Daisy spent the first 8 yrs of her life as a breeder dog in a puppy mill. She was so frightened when she came here that she ran blindly off the porch and basement stairs, and was in danger of seriously injuring or killing herself. She will never be outside our fenced yard without a leash. What you said about giving time to adjust and relax is so important. I’d add, protect the dog from well meaning people who want to pick her up, hug her, etc. Well meaning people, but terrifying for the dog.

Karen Workman - July 8, 2010

I’d like to add that some dogs won’t flee, they’ll fight. As the owner of a very conflicted pit bull/lab mix, my fearful boy fights. It’s a reaction that is as much if not more dangerous than a flee-er. He gives tons of subtle signs of fear that I’ve become quite adept at reading, but when the situation becomes overwhelming, he goes right to the bite (never directed at me or people he knows, but he is very fearful of new people). Fear aggression is often misinterpreted and it took us a long time to figure out what was behind his behaviors. Now that we know, it’s incredible the things we’ve overcome.

Sheryl - July 7, 2010

I’m glad I read this. You are so right…a fearful dog will run and keep running. I had to learn that the hard way one time when we had our dog outside during fireworks. Luckily, we retrieved her, but the mad dash she made really took us by surprise.

Living Large in Our Little House - July 7, 2010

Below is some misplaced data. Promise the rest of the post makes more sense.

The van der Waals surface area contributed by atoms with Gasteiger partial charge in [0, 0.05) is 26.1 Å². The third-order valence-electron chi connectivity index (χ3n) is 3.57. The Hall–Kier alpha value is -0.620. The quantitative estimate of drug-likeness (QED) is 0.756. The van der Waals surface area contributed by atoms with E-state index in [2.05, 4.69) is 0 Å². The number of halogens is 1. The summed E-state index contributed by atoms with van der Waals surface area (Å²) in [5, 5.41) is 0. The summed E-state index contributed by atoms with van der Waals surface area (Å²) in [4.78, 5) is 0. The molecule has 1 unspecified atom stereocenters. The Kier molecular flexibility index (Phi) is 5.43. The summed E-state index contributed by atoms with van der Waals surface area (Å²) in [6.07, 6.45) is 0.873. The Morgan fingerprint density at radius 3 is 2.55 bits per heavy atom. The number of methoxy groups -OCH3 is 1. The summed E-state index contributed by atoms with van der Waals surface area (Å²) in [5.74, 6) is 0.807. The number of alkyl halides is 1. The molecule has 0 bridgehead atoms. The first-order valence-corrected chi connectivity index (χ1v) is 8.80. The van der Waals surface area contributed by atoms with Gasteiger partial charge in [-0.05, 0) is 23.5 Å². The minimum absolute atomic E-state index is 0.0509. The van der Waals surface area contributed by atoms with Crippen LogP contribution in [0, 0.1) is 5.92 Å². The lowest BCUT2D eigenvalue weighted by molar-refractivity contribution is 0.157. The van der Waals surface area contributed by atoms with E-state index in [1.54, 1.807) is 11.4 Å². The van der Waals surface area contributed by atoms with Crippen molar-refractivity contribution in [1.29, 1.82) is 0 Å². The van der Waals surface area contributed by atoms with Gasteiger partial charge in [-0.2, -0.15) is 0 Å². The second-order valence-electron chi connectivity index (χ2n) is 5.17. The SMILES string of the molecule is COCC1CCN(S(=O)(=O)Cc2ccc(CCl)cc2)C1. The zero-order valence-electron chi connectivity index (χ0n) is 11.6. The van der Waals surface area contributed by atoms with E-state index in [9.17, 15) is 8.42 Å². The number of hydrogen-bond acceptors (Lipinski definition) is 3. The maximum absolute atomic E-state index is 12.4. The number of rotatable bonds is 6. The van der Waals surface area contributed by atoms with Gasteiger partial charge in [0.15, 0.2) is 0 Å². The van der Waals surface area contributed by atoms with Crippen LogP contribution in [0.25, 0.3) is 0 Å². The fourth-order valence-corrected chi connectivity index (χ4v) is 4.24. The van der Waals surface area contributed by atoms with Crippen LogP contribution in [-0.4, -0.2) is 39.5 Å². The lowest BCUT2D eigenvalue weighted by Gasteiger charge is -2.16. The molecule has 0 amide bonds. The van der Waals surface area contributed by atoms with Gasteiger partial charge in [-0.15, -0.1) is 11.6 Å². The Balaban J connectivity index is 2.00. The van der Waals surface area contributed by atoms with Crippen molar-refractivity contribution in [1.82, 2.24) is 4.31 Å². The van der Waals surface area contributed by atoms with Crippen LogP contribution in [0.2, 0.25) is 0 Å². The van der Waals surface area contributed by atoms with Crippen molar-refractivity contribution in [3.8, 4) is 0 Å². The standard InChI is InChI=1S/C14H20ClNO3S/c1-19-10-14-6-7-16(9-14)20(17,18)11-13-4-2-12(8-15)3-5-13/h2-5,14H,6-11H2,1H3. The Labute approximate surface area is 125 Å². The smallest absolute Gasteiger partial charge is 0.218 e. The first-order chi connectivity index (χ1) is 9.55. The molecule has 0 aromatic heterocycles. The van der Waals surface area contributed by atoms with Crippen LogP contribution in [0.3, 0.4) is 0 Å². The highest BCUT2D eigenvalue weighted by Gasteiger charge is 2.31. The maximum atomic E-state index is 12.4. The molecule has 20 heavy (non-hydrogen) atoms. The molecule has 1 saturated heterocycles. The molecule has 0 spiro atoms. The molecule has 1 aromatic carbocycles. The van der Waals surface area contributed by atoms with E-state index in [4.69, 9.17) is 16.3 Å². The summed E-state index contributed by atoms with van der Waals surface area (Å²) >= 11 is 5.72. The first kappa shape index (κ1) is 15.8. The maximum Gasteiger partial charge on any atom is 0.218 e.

Glad you got on your high horse, Roxanne. 🙂 Thank you for these reminders. We will be picking up our new baby, a 2-year-old black lab rescued from the kill shelter in our nearest city this weekend. As you know, we live way, way out in the country and our large dogs are allowed outside off leash. I was just wondering yesterday how long I should keep the new one on-leash before giving the off leash thing a try. Of course, your post reminded me that I will not know that until I assess her and her fears. It could be a week, as it was with our foster boy, or it could be more like a few months, or never.

Carol Bryant - July 6, 2010

The big picture indeed. Very good tips!

Laura, Lance, and Vito - July 6, 2010

Very well said. And I absolutely LOVE your big picture statement.

    Roxanne Hawn - July 6, 2010

    Thanks, Laura … and everybody. I got a bit on my high-horse, but there you go.

MarthaAndMe - July 6, 2010

These are good tips. I think sometimes we are tempted to treat dogs like people in these situations – as if we can reason with them and be kind to them and it will get them through it.

    Roxanne Hawn - July 6, 2010

    It’s so true … we think, oh, they’ll understand, but a truly fearful dog is working from the oldest part of the brain and simply cannot even think straight. They only feel the fear and react. That’s it.

Alisa Bowman - July 6, 2010

So true about not having a new dog off leash, even a non fearful one. You never know when a dog is going to go after a bunny or a deer or something. Then, with a new dog, he doesn’t know where “home” is.

This was a really enlightening post. I enjoyed reading it.

Susan - July 6, 2010

Very well said, Roxanne!

Sam - July 6, 2010

Even as someone who, like you, knows a lot of these things already, it’s really good to hear them again. Sometimes I do have to stop myself and say, “you’re approaching this situation the wrong way. Let’s do things differently.”

I’m SUPER interested to hear the reason all of these ideas are being revisited. Can’t wait ’til next week.